DEAR DR. ROACH: Are oral antibiotics ever prescribed to treat chalazions, in addition to eye drops and ointment? I have had two this year for seemingly no reason. They were treated with tobramycin eye drops, ointment and warm compresses. The first one didn’t resolve with those meds and was excised surgically. That eyelid then became infected without a chalazion and was treated with a second round of antibiotic drops. It remains a bit puffy and pinkish in color, which I chalked up to the new normal appearance.
Now, a chalazion has developed in the other eyelid. I don’t wear eye makeup and use an eyelid cleanser recommended by my ophthalmologist. I am an otherwise healthy 76-year-old woman. Could there be a systemic bacterial or viral infection causing chalazions to keep developing? — M.W.
ANSWER: The terms for different types of eyelid lesions can be a bit confusing. Most people are familiar with a stye, which is a localized inflammation of the upper or lower eyelid, most commonly caused by an infection of one of the glands of the external eye, usually by the bacteria Staphylococcus aureus. A stye is also called a hordeolum. An external hordeolum is in the eyelash follicle or the lid margin, whereas an internal hordeolum is inflammation in the meibomian glands, the ones that secrete mucous to help keep the eyes lubricated.
Makeup can block these glands and predispose someone to hordeola. Hordeola are treated with warm compresses and sometimes by an eye specialist, with a combination of antibiotic drops and topical steroids. Drainage by an ophthalmologist is necessary if it doesn’t get better within one to two weeks. If the infection gets into the skin around the eye, it may need oral antibiotics.
A chalazion is not an infection. It’s a usually painless rubbery mass in the eyelid. A chalazion can be a complication of a hordeolum, since the glands are blocked by inflammation, leading to thickened secretions from the gland. Since it’s not an infection, neither oral nor topical eye antibiotics are useful. These also usually get better with warm compresses over weeks to months. People with recurrent chalazia should be considered for biopsy, since they can turn out to be tumors in rare circumstances.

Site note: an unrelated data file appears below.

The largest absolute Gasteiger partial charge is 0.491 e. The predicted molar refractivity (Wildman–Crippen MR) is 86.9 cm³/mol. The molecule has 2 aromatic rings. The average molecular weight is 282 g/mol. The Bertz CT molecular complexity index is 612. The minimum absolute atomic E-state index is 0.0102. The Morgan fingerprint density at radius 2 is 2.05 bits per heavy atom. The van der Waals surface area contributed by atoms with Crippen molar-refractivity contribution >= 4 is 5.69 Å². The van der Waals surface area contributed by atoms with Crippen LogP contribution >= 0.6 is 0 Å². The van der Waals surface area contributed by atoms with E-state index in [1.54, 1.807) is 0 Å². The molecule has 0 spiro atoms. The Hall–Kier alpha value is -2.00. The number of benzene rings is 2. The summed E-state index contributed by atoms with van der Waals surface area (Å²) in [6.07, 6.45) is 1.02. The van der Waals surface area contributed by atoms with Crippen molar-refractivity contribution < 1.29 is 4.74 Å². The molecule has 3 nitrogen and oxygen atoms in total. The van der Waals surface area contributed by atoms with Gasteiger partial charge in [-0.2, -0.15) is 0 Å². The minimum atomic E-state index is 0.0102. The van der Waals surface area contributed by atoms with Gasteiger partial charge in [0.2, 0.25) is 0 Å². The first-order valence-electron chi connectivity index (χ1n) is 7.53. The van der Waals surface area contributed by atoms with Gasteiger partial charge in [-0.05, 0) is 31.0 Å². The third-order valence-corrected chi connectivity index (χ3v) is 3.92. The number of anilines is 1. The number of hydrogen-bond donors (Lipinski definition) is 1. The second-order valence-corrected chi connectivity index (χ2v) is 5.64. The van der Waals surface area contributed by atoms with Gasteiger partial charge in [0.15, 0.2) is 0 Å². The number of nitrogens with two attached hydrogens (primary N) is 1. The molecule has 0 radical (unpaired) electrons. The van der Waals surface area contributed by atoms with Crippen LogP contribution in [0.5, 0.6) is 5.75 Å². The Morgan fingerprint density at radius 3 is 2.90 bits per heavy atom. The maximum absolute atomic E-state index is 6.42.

DEAR DR. ROACH: I am a 72-year-old female with numerous health issues, including three types of epilepsy. About two years ago, I experienced watching my pillow turn into bubbles and ants marching across my bedroom ceiling. They remained there and did not join me in bed, thankfully. After some time, they went away — until this week. I am awake and alert when I see them, and it always happens at night. Due to a staphyloma, I only have vision in one eye. I was also born with cataracts and had those, along with age-related ones, removed at age 69 and 70. I am wondering if these visions I am experiencing could be yet another form of epilepsy. — S.G.
ANSWER: Although epilepsy can certainly cause visual hallucinations, they usually last only seconds and are not normally as complex as what you describe. Rather, I think this is more likely to be Charles Bonnet syndrome, which is associated with visual loss (that does not have to be complete). These visions are usually colored and may stay still or move, and hallucinations of animals and people are well-described. Moving the eyes toward and away from the hallucinations rapidly may suppress them. There are available medications to make them go away, which some people want and others do not.
Dr. Roach regrets that he is unable to answer individual questions, but will incorporate them in the column whenever possible. Readers may email questions to ToYourGoodHealth@med.cornell.edu.